Fundamental analytics

Why did the Central Bank Gold Agreement collapse?

An agreement among European central banks to restrict the sales of gold was concluded in 1999. The main objective of this agreement was the coordination of European central banks to manage the gold reserves. In fact, the central banks of European countries refused to sell their gold reserves in excess of the limits set by the agreement. Also, European central banks actually “agreed” in 1999 to limit the volume of free trade in gold in order to exclude the mass exchange of the young and untrusted Euro currency for gold. Thus, the banking system supported the new single European currency and at the same time, further strengthened the influence of the London Gold Fixing. Subsequently, the CBGA was extended three more times. However, on September 26, 2019, the next extension of the agreement did not take place. What conclusions should experienced traders draw?

 

To answer this question, the FortFS analytical department draws the attention of traders to the fact that over the past 30 years, the most significant influence on gold has had a «weak» or «strong» USD policy pursued by the US Federal Reserve. The policy of central banks from other regions, including the EU, had a weak effect on the prices of yellow metal. Therefore, the key to the question must be sought in the prospects of the US economy and the current position of the FED.

 

The global problem the Fed is facing right now is that, on the one hand, the ISM Manufacturing Index fell to its lowest level in 10 years, which clearly indicates an impending recession, and on the other hand, the country's unemployment rate is at a record low level and the economy of the non-productive sector continues to boost. In such an ambiguous situation, a subsequent reduction in rates will lead to an even greater increase in unsecured obligations debt, an increase in risks in the stocks, assets and debt markets and an even greater imbalance between the manufacturing and non-manufacturing sectors of the economy, that will certainly lead to a systemic financial crisis. At the same time, both Donald Trump and investors are waiting and demanding from the Fed decisive action to reduce rates. According to the futures, market participants laid down almost a 90% probability of a rate cut at the Fed meeting in October. The most acute and unpleasant fact is that the current rate level is already slightly lower than it should be and it must be adjusted! However, such an adjustment will lead to the inevitable collapse of the financial markets. In fact, the Fed faces the most difficult task - to choose the lesser of two evils and subtly manage this process.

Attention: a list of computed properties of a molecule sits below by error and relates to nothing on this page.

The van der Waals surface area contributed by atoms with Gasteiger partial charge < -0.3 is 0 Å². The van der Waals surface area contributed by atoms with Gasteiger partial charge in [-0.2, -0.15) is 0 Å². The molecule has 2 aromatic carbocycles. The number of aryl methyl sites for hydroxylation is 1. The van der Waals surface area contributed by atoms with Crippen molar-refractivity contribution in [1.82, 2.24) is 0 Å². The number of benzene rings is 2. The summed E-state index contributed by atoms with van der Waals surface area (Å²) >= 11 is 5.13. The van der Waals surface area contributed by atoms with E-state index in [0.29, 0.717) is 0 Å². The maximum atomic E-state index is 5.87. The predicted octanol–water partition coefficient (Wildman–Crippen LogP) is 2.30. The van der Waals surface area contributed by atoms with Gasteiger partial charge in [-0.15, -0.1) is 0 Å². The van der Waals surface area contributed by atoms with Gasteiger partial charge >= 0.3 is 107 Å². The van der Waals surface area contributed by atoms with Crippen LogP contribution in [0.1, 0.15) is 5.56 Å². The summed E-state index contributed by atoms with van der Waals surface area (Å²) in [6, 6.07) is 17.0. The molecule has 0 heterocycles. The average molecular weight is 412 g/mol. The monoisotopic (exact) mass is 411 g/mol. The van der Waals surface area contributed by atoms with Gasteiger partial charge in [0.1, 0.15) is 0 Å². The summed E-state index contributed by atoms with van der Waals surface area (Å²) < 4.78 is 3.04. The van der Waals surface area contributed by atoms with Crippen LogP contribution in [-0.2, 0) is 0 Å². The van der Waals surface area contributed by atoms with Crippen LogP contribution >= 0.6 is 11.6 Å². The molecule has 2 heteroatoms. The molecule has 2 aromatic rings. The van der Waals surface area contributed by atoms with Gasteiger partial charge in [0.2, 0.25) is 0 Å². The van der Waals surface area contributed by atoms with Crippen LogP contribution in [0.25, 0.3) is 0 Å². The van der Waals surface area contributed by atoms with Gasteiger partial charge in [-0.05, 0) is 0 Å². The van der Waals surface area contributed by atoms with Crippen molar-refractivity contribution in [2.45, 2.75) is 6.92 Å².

Having such complex and unpredictable situation around the US economy and politics, it is not surprising that the central banks of Europe want to rely on their gold reserves in case of a global economic crisis. This means that the leading economies of Europe are seriously considering scenarios of the global economic crisis and the possibility of selling gold to maintain their financial system. Therefore, any restrictions on gold transactions under the CBGA are unacceptable to European bankers. The mechanism of London gold fixing is also weakened, which gives gold even more freedom in determining its fair price on the market. This situation not only frees gold from artificial price limits, but also increases the role of gold as a universal reserve and means of payments during periods of economic turbulence. Respectively, in the global perspective, we will not be surprised if the price of gold will gradually rich $ 2000-3000 per ounce.

 

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